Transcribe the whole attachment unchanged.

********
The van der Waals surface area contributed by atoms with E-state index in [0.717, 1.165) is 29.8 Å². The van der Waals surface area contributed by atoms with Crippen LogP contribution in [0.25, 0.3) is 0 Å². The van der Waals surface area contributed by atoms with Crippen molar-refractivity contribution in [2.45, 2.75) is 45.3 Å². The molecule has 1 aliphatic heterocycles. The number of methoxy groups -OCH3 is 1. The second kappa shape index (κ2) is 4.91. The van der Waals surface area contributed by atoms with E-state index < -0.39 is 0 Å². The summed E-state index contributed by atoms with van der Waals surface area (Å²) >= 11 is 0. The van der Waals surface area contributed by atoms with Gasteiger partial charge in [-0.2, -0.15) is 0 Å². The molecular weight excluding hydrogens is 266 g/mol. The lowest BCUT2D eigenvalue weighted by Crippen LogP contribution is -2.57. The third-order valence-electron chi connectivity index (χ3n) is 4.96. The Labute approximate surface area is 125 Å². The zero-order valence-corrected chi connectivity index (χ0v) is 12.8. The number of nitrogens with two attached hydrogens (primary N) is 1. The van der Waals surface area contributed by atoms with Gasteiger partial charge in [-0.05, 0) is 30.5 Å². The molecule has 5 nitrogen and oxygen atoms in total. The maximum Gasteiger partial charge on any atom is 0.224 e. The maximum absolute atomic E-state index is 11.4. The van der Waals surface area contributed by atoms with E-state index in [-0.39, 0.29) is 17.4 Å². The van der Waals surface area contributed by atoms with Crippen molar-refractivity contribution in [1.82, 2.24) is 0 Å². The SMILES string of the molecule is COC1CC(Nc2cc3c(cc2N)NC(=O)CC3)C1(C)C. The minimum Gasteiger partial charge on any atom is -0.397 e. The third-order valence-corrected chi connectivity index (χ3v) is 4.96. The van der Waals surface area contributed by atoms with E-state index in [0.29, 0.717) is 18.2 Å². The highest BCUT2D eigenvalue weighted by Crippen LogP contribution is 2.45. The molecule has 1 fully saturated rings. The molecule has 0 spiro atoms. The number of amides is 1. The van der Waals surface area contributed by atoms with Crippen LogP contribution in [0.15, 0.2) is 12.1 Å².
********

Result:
The van der Waals surface area contributed by atoms with E-state index in [0.717, 1.165) is 29.8 Å². The van der Waals surface area contributed by atoms with Crippen LogP contribution in [0.25, 0.3) is 0 Å². The van der Waals surface area contributed by atoms with Crippen molar-refractivity contribution in [2.45, 2.75) is 45.3 Å². The molecule has 1 aliphatic heterocycles. The number of methoxy groups -OCH3 is 1. The second kappa shape index (κ2) is 4.91. The van der Waals surface area contributed by atoms with E-state index < -0.39 is 0 Å². The summed E-state index contributed by atoms with van der Waals surface area (Å²) >= 11 is 0. The van der Waals surface area contributed by atoms with Gasteiger partial charge in [-0.2, -0.15) is 0 Å². The molecular weight excluding hydrogens is 266 g/mol. The lowest BCUT2D eigenvalue weighted by Crippen LogP contribution is -2.57. The third-order valence-electron chi connectivity index (χ3n) is 4.96. The Labute approximate surface area is 125 Å². The zero-order valence-corrected chi connectivity index (χ0v) is 12.8. The number of nitrogens with two attached hydrogens (primary N) is 1. The van der Waals surface area contributed by atoms with Gasteiger partial charge in [-0.05, 0) is 30.5 Å². The molecule has 5 nitrogen and oxygen atoms in total. The maximum Gasteiger partial charge on any atom is 0.224 e. The maximum absolute atomic E-state index is 11.4. The van der Waals surface area contributed by atoms with E-state index in [-0.39, 0.29) is 17.4 Å². The van der Waals surface area contributed by atoms with Crippen molar-refractivity contribution in [1.82, 2.24) is 0 Å². The SMILES string of the molecule is COC1CC(Nc2cc3c(cc2N)NC(=O)CC3)C1(C)C. The minimum Gasteiger partial charge on any atom is -0.397 e. The third-order valence-corrected chi connectivity index (χ3v) is 4.96. The van der Waals surface area contributed by atoms with E-state index in [0.29, 0.717) is 18.2 Å². The highest BCUT2D eigenvalue weighted by Crippen LogP contribution is 2.45. The molecule has 1 fully saturated rings. The molecule has 0 spiro atoms. The number of amides is 1. The van der Waals surface area contributed by atoms with Crippen LogP contribution in [0.15, 0.2) is 12.1 Å².